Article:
New Jersey’s Freehold Borough School District has installed an iris-scanning security system in its three schools that allows parents, school staff, and others registered in the system to enter locked buildings by staring into a camera. The initiative is the second of its kind funded by the U.S. Department of Justice (JD), which is using the projects to study the feasibility of the technology in schools and to test the public’s reaction. The biometric equipment is similar to what the federal government has tested in its registered traveler program, which allows frequent flyers to avoid lines at airport security checkpoints. Similar devices also have been used at border crossings in the United Arab Emirates for about three years.

The equipment was developed and installed by a consortium of technology companies that include New Jersey firms Eyemetric Identity Systems of New Egypt and Iridian Technologies of Moorestown, as well as Hewlett-Packard Co. (HP), which plans to market the devices to schools in the future. Officials at Eyemetric, which installed the cameras, said they believe Freehold is only the second school district in the nation to use such a system. Another was implemented in 2003 in the Plumsted Township, N.J., School District, a rural district located near Freehold. But as the price comes down and school security concerns rise, such devices could become more common.

Like Plumsted, which received $293,000 to install its system, Freehold used a $369,000 grant from the National Institute of Justice (NIJ), the research and development branch of JD, to buy, run, and test the iris-recognition system, which was developed by Iridian with software from other firms. The cameras were activated in late January.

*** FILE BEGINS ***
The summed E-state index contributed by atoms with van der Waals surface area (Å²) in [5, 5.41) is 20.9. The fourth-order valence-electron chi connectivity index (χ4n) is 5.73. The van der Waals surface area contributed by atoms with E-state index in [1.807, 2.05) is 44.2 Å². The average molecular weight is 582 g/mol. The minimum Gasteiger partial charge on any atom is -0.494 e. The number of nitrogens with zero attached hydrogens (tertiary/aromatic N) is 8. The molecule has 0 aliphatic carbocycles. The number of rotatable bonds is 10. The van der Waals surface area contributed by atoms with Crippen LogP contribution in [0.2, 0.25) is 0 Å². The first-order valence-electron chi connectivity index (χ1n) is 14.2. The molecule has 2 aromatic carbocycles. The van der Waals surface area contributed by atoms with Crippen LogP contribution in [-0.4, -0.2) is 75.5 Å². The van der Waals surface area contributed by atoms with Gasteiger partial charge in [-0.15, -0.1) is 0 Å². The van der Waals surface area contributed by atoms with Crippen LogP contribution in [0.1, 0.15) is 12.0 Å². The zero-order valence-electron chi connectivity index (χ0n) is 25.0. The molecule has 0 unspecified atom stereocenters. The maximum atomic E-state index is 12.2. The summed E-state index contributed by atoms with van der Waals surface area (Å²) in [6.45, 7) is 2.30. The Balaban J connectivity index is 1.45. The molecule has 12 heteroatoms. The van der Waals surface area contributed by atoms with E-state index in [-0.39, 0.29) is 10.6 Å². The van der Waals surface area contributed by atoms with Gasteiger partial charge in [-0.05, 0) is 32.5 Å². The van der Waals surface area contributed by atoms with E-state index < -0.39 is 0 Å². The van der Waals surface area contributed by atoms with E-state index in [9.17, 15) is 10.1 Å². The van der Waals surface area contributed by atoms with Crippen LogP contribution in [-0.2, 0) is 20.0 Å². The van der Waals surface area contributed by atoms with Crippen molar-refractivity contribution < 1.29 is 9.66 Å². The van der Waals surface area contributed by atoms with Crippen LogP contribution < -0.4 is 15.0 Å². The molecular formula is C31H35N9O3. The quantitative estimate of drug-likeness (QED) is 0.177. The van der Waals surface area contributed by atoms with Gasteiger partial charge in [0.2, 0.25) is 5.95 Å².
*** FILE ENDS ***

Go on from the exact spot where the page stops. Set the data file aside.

Freehold has a high population of minority students. NIJ reportedly will use the pilot program to study minority perceptions of using the technology in a school setting, as well as its effectiveness to improve school safety and visitor management.

Besides opening the doors to registered users, the devices are tied to a computer system that helps the school record who has been in the building–sort of an electronic guest log. As an added feature, when a registered visitor checks in at the main office, he or she gets a quickly printed visitor badge that includes the visitor’s photograph.

Iris-recognition systems use a video camera to record the colored ring around the eye’s pupil. Markings in the iris are unique to each person.

The retail cost of the system remains much higher than buzzers, swipe-cards, and other security devices that schools commonly use. But unlike swipe-cards, irises can’t be lost or stolen–and unlike passwords, they can’t be forgotten.

Raymond Bolling, Eyemetric co-founder, said the suggested retail cost for a visitor management system is about $10,000. For unlocking doors, the cost is about $2,000 per camera and $3,000 for a controller for four locks. He said schools also would pay about 10 to 15 percent of the system cost each year for service, support, and updates.

Freehold Superintendent Phil Meara said the Plumsted pilot found that teachers and parents often held the door open for others as they entered the school, which allowed strangers to slip right in behind.

This new eye-scan system, however, catches strangers. Once the iris scanner permits an individual to enter the school, it monitors how many people pass through the door and sounds an alarm if others follow through unauthorized. In Freehold, the doors are unlocked before school, when students file in. When school starts, though, the iris-scanning system is put into use.

In its first week, about 300 people registered to use the voluntary system. Meara said there has not been talk of having students use the new security system, or of making registration mandatory for staff members. If staff members at Freehold’s Park Avenue Elementary School had any concerns about being tracked, they were outweighed by fears of attacks in schools or child-abductions.

“I think it’s great. I think it provides extra security for our children and for us, especially knowing what’s going on nowadays,” said Jane Esdaile, a teacher’s assistant at the school.